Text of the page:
The key to using BigFoot is the context menu. This is a little pop-up menu that you can get in a few different ways. One way is to hold down <control>, and click on the feet when they are visible. Note that they stop in their tracks when you press <control>, so as to present you with an easier target. Another way is to double-click on BigFoot's icon in the Finder; BigFoot is already running, but this tells BigFoot you want to interact with it, and so it presents its pop-up menu. A third way, available only if you have a two-button mouse, is to right-click on the feet, rather than control-clicking on them.
The context menu has a Quit item that lets you stop running BigFoot. It also has items that let you bring up various web pages and documentation, one that opens BigFoot's preferences panel, and one that lets you register or deregister BigFoot. Once you get the context menu up, the rest is pretty self-explanatory.
BigFoot can generate feet that are Aquatinted, like these:
This is done using the same core engine as in Stick Software's standalone product, Aquatint. Most of Aquatint's controls are not available in BigFoot, so you can do only simple tinting, but that's all most folks will really need. If you really want to get fancy, you can create more sophisticated images using Aquatint, and load them into BigFoot.
BigFoot generates its foot images using "stencils", in exactly the same way Aquatint does. Stencils must be 32-bit images which have an 8-bit alpha channel (TIFF is the suggested format). This is a very specific image type, and other image types will not work. You should consult your image editing software's manual or technical support for information about how to generate such images; that is outside of the scope of this manual. Aquatint's manual has a fairly useful treatment of this issue, however, which you might want to check out.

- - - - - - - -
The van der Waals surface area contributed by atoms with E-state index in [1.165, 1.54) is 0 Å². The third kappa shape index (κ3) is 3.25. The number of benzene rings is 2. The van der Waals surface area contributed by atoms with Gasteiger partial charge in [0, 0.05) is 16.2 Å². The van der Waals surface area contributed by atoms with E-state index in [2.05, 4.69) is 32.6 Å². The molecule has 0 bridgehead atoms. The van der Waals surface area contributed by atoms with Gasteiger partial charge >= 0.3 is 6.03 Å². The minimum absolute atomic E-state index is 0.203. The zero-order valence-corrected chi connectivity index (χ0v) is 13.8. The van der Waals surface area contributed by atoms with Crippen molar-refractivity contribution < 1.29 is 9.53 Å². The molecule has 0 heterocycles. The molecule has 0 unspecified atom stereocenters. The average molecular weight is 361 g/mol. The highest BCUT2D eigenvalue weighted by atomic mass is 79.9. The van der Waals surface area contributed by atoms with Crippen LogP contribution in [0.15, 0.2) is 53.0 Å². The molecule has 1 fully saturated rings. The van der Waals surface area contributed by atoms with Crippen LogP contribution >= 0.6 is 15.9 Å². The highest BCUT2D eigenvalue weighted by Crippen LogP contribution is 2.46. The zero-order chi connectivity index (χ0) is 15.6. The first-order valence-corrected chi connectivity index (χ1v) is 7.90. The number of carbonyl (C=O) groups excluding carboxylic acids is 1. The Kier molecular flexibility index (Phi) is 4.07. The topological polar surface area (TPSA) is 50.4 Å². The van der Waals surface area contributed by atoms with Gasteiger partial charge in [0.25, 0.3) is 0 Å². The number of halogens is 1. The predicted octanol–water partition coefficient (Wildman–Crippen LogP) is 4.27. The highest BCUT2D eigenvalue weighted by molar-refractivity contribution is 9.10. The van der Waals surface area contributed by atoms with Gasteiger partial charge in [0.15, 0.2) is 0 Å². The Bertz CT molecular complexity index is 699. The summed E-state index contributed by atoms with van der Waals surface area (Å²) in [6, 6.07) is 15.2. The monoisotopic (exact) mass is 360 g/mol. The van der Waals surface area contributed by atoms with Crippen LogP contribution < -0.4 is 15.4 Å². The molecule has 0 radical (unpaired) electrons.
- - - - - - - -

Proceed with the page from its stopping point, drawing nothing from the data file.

Once you've made your own stencils, you can place them in your ~/Library/BigFoot folder, and BigFoot should allow you to choose them using the pop-up menu on each of the image wells in the preferences panel. If the stencils are well-formed, all of BigFoot's various appearance options should work without any further work on your part; consider it magic. If the stencils are not normal stencils (if they are already processed using Aquatint, for example), you should be able to see them as intended by selecting the "Image colors" colorizing option; the other colorizing options may have somewhat unpredictable effects in this case, since a clear stencil outline may not be present.
As a closing note, we'd like to remind our readers that BigFoot is a shareware product. While BigFoot is not disabled in any way for non-registered users, it is still required that you pay the shareware fee if you use BigFoot beyond a trial usage. BigFoot costs $10.
We at Stick Software hope that by not disabling our software, we make it easier and less annoying to use, and we hope that more users will register for our software as a result. Please be worthy of our trust. Information on how to pay and other registration details can be found at http://www.sticksoftware.com/software.html, or you can simply pay with a credit card (or other methods) with no further ado at www.kagi.com.
Comments on BigFoot, suggestions for future products, and other feedback are welcomed at our support email address. Thanks for your support!